THE HEMISPHERE RISES
THE OPPORTUNITIES AND CHALLENGES FOR
Brazilians face a
from our private
sector and our
Gradually and firmly over the past 15 years, Brazil has consolidated a stable de- mocracy, broken free from
macroeconomic instability, and
taken remarkable steps toward alleviating poverty and reducing a
historically high level of income inequality. The country that welcomed
Dilma Rousseff as its new president
on January 1 is also the country that
will host the 2014 World Cup and the
2016 Summer Olympics.
Ms. Rousseff has a chance to push
Brazil further along the road to development. To get there, she must
maintain the achievements of the
past and persevere in making the
changes that Brazil needs. The opportunities are big—so are the challenges.
Brazil’s political, economic and
social advances have paved the way
for the development of a large consumer market. This puts the country in a position to benefit from
today’s global marketplace. Consumer spending in advanced economies is flattening out. At the same
time, with their large potential consumer markets, emerging markets
are becoming “consumers of last resort,” attracting an increasing share
of global resources.
Brazil is one of them.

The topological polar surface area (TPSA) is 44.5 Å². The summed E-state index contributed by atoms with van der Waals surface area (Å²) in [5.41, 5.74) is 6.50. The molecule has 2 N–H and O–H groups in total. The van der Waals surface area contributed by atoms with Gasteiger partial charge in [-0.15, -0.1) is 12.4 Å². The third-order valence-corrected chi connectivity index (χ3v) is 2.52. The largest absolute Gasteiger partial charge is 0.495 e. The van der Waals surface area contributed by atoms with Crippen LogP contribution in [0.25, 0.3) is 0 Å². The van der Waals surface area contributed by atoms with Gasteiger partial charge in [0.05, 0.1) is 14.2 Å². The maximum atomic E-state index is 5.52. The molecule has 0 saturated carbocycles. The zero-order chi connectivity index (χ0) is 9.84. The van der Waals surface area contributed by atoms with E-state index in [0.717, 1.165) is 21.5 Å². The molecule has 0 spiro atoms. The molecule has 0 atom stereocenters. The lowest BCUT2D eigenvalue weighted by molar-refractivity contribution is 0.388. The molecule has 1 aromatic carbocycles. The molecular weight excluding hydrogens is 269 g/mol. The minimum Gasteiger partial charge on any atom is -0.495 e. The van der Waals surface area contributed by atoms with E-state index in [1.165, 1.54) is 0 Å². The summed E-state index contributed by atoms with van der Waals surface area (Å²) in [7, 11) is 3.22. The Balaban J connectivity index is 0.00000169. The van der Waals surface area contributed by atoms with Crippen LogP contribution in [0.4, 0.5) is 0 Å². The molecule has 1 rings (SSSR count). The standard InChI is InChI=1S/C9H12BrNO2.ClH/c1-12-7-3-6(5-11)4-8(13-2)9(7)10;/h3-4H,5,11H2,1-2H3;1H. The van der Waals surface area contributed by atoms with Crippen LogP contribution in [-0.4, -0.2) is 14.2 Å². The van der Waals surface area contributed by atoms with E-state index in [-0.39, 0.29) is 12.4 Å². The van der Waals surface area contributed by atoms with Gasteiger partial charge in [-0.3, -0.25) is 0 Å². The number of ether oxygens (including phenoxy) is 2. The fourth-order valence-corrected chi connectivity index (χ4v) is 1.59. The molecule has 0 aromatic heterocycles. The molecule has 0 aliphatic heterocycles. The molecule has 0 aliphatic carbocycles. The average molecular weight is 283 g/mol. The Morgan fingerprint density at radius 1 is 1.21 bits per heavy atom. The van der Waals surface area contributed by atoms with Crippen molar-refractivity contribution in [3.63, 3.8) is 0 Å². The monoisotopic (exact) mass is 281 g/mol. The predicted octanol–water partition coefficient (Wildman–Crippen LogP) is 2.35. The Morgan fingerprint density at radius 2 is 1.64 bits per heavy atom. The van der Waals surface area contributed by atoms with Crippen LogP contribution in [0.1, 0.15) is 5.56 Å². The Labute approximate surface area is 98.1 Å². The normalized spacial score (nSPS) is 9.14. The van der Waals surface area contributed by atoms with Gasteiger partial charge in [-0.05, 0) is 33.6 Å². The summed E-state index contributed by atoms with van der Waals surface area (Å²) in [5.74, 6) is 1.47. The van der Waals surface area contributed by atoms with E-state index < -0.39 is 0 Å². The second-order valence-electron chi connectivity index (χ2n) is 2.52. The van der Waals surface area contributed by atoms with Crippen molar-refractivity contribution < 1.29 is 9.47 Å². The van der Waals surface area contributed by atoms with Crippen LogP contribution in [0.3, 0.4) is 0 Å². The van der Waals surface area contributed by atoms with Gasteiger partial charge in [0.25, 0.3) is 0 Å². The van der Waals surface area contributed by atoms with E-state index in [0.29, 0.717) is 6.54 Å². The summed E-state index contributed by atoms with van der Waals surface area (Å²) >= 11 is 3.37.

A new, larger middle class is now
emerging. From 2003 to 2009,
about 35. 7 million people joined Brazil’s middle-class income bracket. By
2014, Brazilian economists and business leaders estimate that another
30 million will have made that move.
This development will have far-reaching implications for businesses,
but also for society as a whole.
Investment is very likely to rise
in the years ahead. New projects
now follow the expected consumer
patterns of this new middle class.
Investment is spurred by macroeconomic stability and other developments that have increased
confidence and enabled a slow but
steady decline in real interest rates.
This has lowered the cost of capital and stimulated credit and capital
Investments will also increase for
more specific reasons. First, the new
deepwater oil fields will require vast
financial resources and new technology, allowing Brazil’s oil production
to double by 2020. Second, pent-up
demand for housing will be a catalyst
for investment, since a significant
number of Brazilians still live in substandard homes. Third, the World
Cup and Olympics will require investments on a considerable scale.